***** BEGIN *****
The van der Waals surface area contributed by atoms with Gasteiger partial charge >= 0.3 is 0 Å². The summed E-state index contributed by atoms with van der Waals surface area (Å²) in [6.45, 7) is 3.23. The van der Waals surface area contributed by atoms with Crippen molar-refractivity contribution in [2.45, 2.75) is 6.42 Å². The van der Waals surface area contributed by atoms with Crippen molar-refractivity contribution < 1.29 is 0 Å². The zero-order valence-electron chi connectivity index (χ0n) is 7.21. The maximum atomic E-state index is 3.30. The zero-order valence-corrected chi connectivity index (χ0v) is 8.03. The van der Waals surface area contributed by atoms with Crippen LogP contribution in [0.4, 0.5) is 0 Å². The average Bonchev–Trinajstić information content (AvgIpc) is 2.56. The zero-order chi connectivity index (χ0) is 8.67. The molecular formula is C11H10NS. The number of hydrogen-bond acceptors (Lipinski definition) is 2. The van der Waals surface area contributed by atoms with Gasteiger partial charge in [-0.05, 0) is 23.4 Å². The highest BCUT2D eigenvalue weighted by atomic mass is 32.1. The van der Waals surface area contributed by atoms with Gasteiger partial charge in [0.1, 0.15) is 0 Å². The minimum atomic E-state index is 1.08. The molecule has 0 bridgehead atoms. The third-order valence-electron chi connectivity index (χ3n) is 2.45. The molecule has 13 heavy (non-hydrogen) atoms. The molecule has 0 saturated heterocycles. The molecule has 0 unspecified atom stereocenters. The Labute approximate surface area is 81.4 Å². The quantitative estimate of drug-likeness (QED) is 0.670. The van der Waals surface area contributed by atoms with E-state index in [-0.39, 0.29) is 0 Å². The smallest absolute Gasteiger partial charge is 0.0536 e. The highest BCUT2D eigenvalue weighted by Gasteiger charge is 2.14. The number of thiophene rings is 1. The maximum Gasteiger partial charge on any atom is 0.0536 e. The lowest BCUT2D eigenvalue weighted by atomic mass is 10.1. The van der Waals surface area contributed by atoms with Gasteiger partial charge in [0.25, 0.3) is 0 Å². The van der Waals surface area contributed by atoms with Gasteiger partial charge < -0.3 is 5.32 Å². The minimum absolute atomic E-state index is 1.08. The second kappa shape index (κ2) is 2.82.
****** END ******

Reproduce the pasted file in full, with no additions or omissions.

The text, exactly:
The van der Waals surface area contributed by atoms with Gasteiger partial charge >= 0.3 is 0 Å². The summed E-state index contributed by atoms with van der Waals surface area (Å²) in [6.45, 7) is 3.23. The van der Waals surface area contributed by atoms with Crippen molar-refractivity contribution in [2.45, 2.75) is 6.42 Å². The van der Waals surface area contributed by atoms with Crippen molar-refractivity contribution < 1.29 is 0 Å². The zero-order valence-electron chi connectivity index (χ0n) is 7.21. The maximum atomic E-state index is 3.30. The zero-order valence-corrected chi connectivity index (χ0v) is 8.03. The van der Waals surface area contributed by atoms with Crippen LogP contribution in [0.4, 0.5) is 0 Å². The average Bonchev–Trinajstić information content (AvgIpc) is 2.56. The zero-order chi connectivity index (χ0) is 8.67. The molecular formula is C11H10NS. The number of hydrogen-bond acceptors (Lipinski definition) is 2. The van der Waals surface area contributed by atoms with Gasteiger partial charge in [-0.05, 0) is 23.4 Å². The highest BCUT2D eigenvalue weighted by atomic mass is 32.1. The van der Waals surface area contributed by atoms with Gasteiger partial charge in [0.1, 0.15) is 0 Å². The minimum atomic E-state index is 1.08. The molecule has 0 bridgehead atoms. The third-order valence-electron chi connectivity index (χ3n) is 2.45. The molecule has 13 heavy (non-hydrogen) atoms. The molecule has 0 saturated heterocycles. The molecule has 0 unspecified atom stereocenters. The Labute approximate surface area is 81.4 Å². The quantitative estimate of drug-likeness (QED) is 0.670. The van der Waals surface area contributed by atoms with E-state index in [-0.39, 0.29) is 0 Å². The smallest absolute Gasteiger partial charge is 0.0536 e. The highest BCUT2D eigenvalue weighted by Gasteiger charge is 2.14. The number of thiophene rings is 1. The maximum Gasteiger partial charge on any atom is 0.0536 e. The lowest BCUT2D eigenvalue weighted by atomic mass is 10.1. The van der Waals surface area contributed by atoms with Gasteiger partial charge in [0.25, 0.3) is 0 Å². The van der Waals surface area contributed by atoms with Gasteiger partial charge < -0.3 is 5.32 Å². The minimum absolute atomic E-state index is 1.08. The second kappa shape index (κ2) is 2.82.